By: Martha Ross, Carolyn Gatz, John Ng, Richard Kazis and Nicole Prchal Svajlenka, The Brookings Institution
Younger workers consistently experience higher unemployment and less job stability than older workers. Yet the dramatic deterioration in employment outcomes among younger workers during and since the Great Recession creates new urgency about developing more effective bridges into full-time employment for young people, especially those with less than a bachelor’s degree.
Improving the employment status of young adults and helping employers meet workforce needs are complementary goals. Designing strategies to achieve them requires insight into the supply and demand sides of the labor market: both the characteristics of young people and their typical routes into employment as well as the demand for entry-level workers and the market forces that shape employer decisions about hiring and investing in skill development. A quantitative and qualitative inquiry focused on the metropolitan areas of Chicago, Ill. and Louisville, Ky. led to the following insights:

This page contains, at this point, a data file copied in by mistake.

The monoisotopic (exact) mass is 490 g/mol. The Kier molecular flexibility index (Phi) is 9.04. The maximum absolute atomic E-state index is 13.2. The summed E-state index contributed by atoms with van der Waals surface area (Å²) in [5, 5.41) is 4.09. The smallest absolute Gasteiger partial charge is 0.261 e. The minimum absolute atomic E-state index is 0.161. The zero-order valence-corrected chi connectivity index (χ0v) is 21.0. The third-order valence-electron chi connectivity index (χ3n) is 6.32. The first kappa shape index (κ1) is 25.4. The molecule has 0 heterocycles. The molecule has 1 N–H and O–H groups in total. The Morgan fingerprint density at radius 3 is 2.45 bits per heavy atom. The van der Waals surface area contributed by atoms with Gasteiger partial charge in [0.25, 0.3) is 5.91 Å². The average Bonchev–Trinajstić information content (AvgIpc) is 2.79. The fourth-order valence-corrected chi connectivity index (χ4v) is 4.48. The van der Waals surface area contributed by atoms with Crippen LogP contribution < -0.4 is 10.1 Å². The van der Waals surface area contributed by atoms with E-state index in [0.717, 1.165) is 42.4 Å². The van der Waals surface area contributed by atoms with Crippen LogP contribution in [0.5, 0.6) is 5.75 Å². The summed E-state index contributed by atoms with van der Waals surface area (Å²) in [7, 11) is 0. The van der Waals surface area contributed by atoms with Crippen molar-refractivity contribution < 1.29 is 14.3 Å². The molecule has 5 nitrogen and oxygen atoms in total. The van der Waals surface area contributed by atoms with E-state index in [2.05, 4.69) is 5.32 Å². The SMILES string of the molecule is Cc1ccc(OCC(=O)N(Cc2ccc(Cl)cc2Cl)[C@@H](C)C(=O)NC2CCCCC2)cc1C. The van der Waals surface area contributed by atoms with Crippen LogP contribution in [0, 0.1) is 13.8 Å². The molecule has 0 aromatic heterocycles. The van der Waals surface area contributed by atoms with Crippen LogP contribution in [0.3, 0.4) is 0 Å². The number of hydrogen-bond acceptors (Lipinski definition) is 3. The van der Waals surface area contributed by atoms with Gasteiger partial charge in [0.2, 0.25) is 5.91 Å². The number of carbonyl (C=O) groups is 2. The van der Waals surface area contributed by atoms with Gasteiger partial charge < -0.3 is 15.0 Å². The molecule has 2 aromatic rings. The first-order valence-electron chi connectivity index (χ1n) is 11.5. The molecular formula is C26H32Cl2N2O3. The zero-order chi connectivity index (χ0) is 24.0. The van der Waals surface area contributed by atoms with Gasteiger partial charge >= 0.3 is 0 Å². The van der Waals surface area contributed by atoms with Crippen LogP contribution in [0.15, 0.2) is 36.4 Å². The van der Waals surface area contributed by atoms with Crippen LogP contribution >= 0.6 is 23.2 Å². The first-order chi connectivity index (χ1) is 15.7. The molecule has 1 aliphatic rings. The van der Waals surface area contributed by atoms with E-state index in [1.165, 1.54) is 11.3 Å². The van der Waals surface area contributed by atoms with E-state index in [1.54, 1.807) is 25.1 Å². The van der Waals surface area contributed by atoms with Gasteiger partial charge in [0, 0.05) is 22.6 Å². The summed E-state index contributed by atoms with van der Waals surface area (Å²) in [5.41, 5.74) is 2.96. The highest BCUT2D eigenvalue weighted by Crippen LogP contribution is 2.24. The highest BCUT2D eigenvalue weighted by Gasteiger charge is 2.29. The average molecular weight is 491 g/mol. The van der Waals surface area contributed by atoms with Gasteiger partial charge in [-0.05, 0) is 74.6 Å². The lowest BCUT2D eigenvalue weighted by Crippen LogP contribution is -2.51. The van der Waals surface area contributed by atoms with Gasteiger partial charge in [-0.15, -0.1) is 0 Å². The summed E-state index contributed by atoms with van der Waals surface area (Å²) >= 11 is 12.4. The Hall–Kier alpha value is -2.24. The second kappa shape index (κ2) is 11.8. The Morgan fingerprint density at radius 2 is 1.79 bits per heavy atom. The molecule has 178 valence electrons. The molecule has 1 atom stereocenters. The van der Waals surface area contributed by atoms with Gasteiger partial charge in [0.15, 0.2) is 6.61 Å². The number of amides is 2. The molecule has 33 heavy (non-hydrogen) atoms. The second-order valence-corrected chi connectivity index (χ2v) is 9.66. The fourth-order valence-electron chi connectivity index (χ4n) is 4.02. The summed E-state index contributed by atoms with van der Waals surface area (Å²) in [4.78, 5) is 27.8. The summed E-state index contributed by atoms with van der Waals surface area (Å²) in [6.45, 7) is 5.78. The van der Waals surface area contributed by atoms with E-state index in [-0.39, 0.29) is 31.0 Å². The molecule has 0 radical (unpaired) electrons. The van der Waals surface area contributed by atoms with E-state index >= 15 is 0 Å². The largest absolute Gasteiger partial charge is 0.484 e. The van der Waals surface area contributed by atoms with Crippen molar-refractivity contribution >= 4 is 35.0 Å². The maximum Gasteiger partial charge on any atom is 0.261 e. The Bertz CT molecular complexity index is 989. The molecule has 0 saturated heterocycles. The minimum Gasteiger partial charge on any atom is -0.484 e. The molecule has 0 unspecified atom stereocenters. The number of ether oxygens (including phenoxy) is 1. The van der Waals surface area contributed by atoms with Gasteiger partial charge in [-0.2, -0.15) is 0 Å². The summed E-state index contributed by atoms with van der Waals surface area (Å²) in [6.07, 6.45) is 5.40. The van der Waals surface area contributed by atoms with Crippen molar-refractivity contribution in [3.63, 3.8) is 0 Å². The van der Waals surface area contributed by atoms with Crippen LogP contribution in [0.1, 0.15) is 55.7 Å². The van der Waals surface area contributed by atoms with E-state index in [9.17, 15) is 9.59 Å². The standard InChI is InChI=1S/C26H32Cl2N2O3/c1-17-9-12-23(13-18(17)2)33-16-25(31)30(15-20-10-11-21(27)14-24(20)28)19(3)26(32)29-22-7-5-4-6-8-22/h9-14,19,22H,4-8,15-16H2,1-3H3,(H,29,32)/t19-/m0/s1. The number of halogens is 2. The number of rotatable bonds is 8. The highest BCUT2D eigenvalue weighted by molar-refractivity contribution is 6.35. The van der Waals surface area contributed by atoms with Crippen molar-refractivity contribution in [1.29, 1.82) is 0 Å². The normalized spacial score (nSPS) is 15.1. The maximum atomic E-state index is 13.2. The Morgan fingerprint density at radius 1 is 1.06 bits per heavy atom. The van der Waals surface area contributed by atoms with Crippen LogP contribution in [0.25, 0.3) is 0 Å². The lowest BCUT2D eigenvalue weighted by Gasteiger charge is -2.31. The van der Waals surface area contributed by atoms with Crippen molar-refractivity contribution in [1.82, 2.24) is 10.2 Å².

An increasingly diverse younger generation will make up a growing share of the workforce. Improving the educational and employment outcomes of blacks and Hispanics is critical to maintaining a skilled and competitive labor force.